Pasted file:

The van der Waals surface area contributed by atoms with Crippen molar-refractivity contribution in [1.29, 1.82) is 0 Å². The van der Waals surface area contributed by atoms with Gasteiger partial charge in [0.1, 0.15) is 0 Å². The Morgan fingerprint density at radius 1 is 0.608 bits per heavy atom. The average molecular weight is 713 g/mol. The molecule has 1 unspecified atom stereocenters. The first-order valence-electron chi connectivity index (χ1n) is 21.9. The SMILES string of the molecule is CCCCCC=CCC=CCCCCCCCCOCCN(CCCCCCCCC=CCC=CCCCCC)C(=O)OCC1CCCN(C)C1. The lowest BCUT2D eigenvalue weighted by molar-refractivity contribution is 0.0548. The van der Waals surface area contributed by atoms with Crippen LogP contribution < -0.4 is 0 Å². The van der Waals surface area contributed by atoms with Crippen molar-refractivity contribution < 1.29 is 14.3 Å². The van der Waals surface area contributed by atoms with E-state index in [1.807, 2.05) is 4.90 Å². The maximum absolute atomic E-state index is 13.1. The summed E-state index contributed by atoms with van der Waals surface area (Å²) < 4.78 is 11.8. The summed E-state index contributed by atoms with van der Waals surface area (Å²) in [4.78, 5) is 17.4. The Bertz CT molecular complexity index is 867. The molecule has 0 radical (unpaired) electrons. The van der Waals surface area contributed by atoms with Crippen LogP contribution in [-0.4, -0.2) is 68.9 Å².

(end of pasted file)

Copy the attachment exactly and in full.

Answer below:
The van der Waals surface area contributed by atoms with Crippen molar-refractivity contribution in [1.29, 1.82) is 0 Å². The van der Waals surface area contributed by atoms with Gasteiger partial charge in [0.1, 0.15) is 0 Å². The Morgan fingerprint density at radius 1 is 0.608 bits per heavy atom. The average molecular weight is 713 g/mol. The molecule has 1 unspecified atom stereocenters. The first-order valence-electron chi connectivity index (χ1n) is 21.9. The SMILES string of the molecule is CCCCCC=CCC=CCCCCCCCCOCCN(CCCCCCCCC=CCC=CCCCCC)C(=O)OCC1CCCN(C)C1. The lowest BCUT2D eigenvalue weighted by molar-refractivity contribution is 0.0548. The van der Waals surface area contributed by atoms with Crippen LogP contribution < -0.4 is 0 Å². The van der Waals surface area contributed by atoms with Crippen molar-refractivity contribution < 1.29 is 14.3 Å². The van der Waals surface area contributed by atoms with E-state index in [1.807, 2.05) is 4.90 Å². The maximum absolute atomic E-state index is 13.1. The summed E-state index contributed by atoms with van der Waals surface area (Å²) < 4.78 is 11.8. The summed E-state index contributed by atoms with van der Waals surface area (Å²) in [4.78, 5) is 17.4. The Bertz CT molecular complexity index is 867. The molecule has 0 radical (unpaired) electrons. The van der Waals surface area contributed by atoms with Crippen LogP contribution in [-0.4, -0.2) is 68.9 Å².